Frank Bono of Brightwaters is just 27, but has enough experience opening and running restaurants to last a few lifetimes.

Bono was part of the team that oversaw the rapid expansion of the immensely popular Doppio restaurant in Greenwich, Conn., into six different cities over just a few years — including the one in Huntington Village.

The partners sold off the restaurant group last September and within a month Bono had zeroed in on a location for a new place that would be all his own.

And it’s just minutes from where he grew up in Brightwaters.

Primi Italian Steakhouse opened its doors earlier this year in West Islip.


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“I have a very good understanding of the restaurant business and wanted to come back down to the South Shore, where I’m from,” Bono said. “I was looking to get engaged and this was where we wanted to settle down, Right away I was looking for a restaurant space that was ready to go.”

Then he noticed the sign outside Nonnina — an Italian restaurant that was open for eight years — had come down. Just west of Robert Moses Causeway in West Islip, Bono said he had liked the scene at Nonnina, which he knew for its gorgeous bar and “slamming Margaritas.”

With the go-ahead from his partner and investor, Mike Weber, also of Brightwaters, Bono was signing a lease and getting to work on his Italian Steakhouse as soon as October.

He had a soft opening in late December, and has since brought in a ringer for the kitchen.

Bono’s still-close friend Louis Barresi, the chef who opened (and still owns) the original Doppio in Greenwich eight years ago with his brother, Joe, has committed to overseeing the kitchen.

“He had helped me with the concept as soon as I got the keys,” Bono said, “and about a month and a half in, I asked if he could stay and be the executive chef. We worked very well together. And I had helped him; I ran his six restaurants. Now he’s helping me.”

The renovations that started last fall were cosmetic, for the most part, with Bono and Barresi teaming up on the design concepts that modernized the old Nonnina.

The place was fully opened in January.

Construction is still to come, with a new bar and lounge area to be built within the coming days, as well as outside improvements.

As for the food, Bono said he had first thought about casual Italian, but changed his mind as soon as he started walking around the 4,000-square-foot space and its upstairs catering loft.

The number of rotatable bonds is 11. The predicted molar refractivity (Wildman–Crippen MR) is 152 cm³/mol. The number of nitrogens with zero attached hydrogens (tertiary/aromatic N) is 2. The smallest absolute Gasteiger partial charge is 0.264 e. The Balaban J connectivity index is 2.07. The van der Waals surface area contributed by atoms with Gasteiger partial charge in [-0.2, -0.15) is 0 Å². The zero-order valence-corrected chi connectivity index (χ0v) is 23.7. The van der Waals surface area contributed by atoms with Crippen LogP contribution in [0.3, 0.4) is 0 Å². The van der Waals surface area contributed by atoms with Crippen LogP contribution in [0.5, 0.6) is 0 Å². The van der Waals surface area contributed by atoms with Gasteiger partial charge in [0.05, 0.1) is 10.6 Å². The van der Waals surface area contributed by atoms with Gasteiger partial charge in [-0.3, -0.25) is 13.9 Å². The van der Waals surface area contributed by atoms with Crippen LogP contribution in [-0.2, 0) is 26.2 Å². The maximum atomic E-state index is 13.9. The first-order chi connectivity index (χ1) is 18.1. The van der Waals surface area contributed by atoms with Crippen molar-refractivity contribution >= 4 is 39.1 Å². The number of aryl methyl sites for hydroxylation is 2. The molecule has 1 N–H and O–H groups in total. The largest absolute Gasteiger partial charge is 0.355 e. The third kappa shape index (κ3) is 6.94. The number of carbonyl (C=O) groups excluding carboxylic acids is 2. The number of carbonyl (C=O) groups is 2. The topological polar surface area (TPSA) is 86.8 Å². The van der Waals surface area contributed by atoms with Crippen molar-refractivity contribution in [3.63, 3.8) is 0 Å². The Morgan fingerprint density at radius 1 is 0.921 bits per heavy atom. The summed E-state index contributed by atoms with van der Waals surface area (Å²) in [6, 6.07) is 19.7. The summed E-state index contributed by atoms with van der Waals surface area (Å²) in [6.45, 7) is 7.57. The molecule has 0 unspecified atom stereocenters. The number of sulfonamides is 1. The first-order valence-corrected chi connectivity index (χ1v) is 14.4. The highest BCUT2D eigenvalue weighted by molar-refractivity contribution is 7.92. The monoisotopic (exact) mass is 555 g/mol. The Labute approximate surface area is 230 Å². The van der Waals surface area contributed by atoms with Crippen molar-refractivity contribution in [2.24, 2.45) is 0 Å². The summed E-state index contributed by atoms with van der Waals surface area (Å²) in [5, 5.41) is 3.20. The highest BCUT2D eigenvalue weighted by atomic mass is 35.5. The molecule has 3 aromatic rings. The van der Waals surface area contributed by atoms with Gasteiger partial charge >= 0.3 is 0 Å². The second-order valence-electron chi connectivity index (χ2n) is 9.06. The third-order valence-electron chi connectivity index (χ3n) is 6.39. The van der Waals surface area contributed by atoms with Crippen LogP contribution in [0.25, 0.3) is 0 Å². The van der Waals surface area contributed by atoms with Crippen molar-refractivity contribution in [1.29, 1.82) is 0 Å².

“I was thinking, this place screams high end,” he said. “I couldn’t just put a burn-and-turn kind of restaurant in here. We’re not on Main Street; we’re more of a destination. I would equate it to a Blackstone or an Insignia. People can plan on coming here for a big night.”

But Bono took care to keep a variety of price points available on the menu, for that flexibility to keep couples and families coming on a regular basis.

Bono expects to be getting to know many of those people — if he doesn’t know them already.

“It’s great to be back in this neck of the woods,” said Bono, whose grandmother was an owner of Tre Amici in Babylon Village from 1987 to 1994, before she moved back to Italy. 

So Bono grew up not only in the Bay Shore area, but in restaurants.

“I love it here. I already know a lot of the people and now I’m just putting down roots,” he added, noting his fiancé, Meghan Smith, is also from Brightwaters. 

As for the restaurant, “It’s all about just trying to maximize this place’s potential,” he said.

Click here for the full dinner menu.

WHAT WE WOULD ORDER:

Appetizers

Grilled Octopus (18) and *Arancini (13) rice croquettes with bolognese ragu, fontina.

House Specialties

Branzino (36)

Pastas

Pappardelle (26) in a braised lamb ragu

Steaks and Chops

Dry-aged New York Strip (47)

Sides

Creamed Spinach (12) and Tuscan Fries (10)

*no-brainer


Photos of Frank Bono and Primi Italian Steakhouse by Michael White

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